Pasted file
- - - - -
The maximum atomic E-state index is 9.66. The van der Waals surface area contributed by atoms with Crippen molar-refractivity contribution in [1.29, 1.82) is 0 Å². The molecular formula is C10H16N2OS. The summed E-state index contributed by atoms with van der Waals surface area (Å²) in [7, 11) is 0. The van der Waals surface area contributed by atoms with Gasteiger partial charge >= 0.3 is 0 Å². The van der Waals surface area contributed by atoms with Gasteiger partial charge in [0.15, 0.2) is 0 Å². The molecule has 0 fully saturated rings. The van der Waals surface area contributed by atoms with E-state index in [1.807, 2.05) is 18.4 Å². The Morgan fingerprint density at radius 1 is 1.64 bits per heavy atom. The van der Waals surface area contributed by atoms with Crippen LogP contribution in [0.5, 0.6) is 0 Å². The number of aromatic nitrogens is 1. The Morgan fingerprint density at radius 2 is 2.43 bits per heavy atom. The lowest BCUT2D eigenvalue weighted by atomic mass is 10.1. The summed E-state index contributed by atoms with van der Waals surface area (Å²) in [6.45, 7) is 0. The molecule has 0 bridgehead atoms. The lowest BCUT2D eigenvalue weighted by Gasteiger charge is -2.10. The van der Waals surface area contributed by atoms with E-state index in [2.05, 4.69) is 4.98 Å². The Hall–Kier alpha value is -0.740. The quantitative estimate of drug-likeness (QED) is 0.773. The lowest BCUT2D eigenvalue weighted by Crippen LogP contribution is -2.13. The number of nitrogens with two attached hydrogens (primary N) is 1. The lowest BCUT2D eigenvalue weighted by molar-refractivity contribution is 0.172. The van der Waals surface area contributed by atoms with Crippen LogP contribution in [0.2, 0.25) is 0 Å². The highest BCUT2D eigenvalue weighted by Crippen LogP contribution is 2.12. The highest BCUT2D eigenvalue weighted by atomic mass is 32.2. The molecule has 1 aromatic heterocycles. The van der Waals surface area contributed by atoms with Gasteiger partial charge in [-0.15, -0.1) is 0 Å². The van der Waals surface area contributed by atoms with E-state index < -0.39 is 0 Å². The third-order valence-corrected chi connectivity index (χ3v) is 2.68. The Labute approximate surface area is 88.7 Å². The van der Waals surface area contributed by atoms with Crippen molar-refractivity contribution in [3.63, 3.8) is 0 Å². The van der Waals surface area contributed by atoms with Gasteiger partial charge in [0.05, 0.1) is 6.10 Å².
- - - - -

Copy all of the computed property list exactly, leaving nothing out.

The maximum atomic E-state index is 9.66. The van der Waals surface area contributed by atoms with Crippen molar-refractivity contribution in [1.29, 1.82) is 0 Å². The molecular formula is C10H16N2OS. The summed E-state index contributed by atoms with van der Waals surface area (Å²) in [7, 11) is 0. The van der Waals surface area contributed by atoms with Gasteiger partial charge >= 0.3 is 0 Å². The van der Waals surface area contributed by atoms with Gasteiger partial charge in [0.15, 0.2) is 0 Å². The molecule has 0 fully saturated rings. The van der Waals surface area contributed by atoms with E-state index in [1.807, 2.05) is 18.4 Å². The Morgan fingerprint density at radius 1 is 1.64 bits per heavy atom. The van der Waals surface area contributed by atoms with Crippen LogP contribution in [0.5, 0.6) is 0 Å². The number of aromatic nitrogens is 1. The Morgan fingerprint density at radius 2 is 2.43 bits per heavy atom. The lowest BCUT2D eigenvalue weighted by atomic mass is 10.1. The summed E-state index contributed by atoms with van der Waals surface area (Å²) in [6.45, 7) is 0. The molecule has 0 bridgehead atoms. The lowest BCUT2D eigenvalue weighted by Gasteiger charge is -2.10. The van der Waals surface area contributed by atoms with E-state index in [2.05, 4.69) is 4.98 Å². The Hall–Kier alpha value is -0.740. The quantitative estimate of drug-likeness (QED) is 0.773. The lowest BCUT2D eigenvalue weighted by Crippen LogP contribution is -2.13. The number of nitrogens with two attached hydrogens (primary N) is 1. The lowest BCUT2D eigenvalue weighted by molar-refractivity contribution is 0.172. The van der Waals surface area contributed by atoms with Crippen LogP contribution in [0.2, 0.25) is 0 Å². The highest BCUT2D eigenvalue weighted by Crippen LogP contribution is 2.12. The highest BCUT2D eigenvalue weighted by atomic mass is 32.2. The molecule has 1 aromatic heterocycles. The van der Waals surface area contributed by atoms with Gasteiger partial charge in [-0.15, -0.1) is 0 Å². The van der Waals surface area contributed by atoms with E-state index < -0.39 is 0 Å². The third-order valence-corrected chi connectivity index (χ3v) is 2.68. The Labute approximate surface area is 88.7 Å². The van der Waals surface area contributed by atoms with Crippen molar-refractivity contribution in [3.63, 3.8) is 0 Å². The van der Waals surface area contributed by atoms with Gasteiger partial charge in [0.05, 0.1) is 6.10 Å².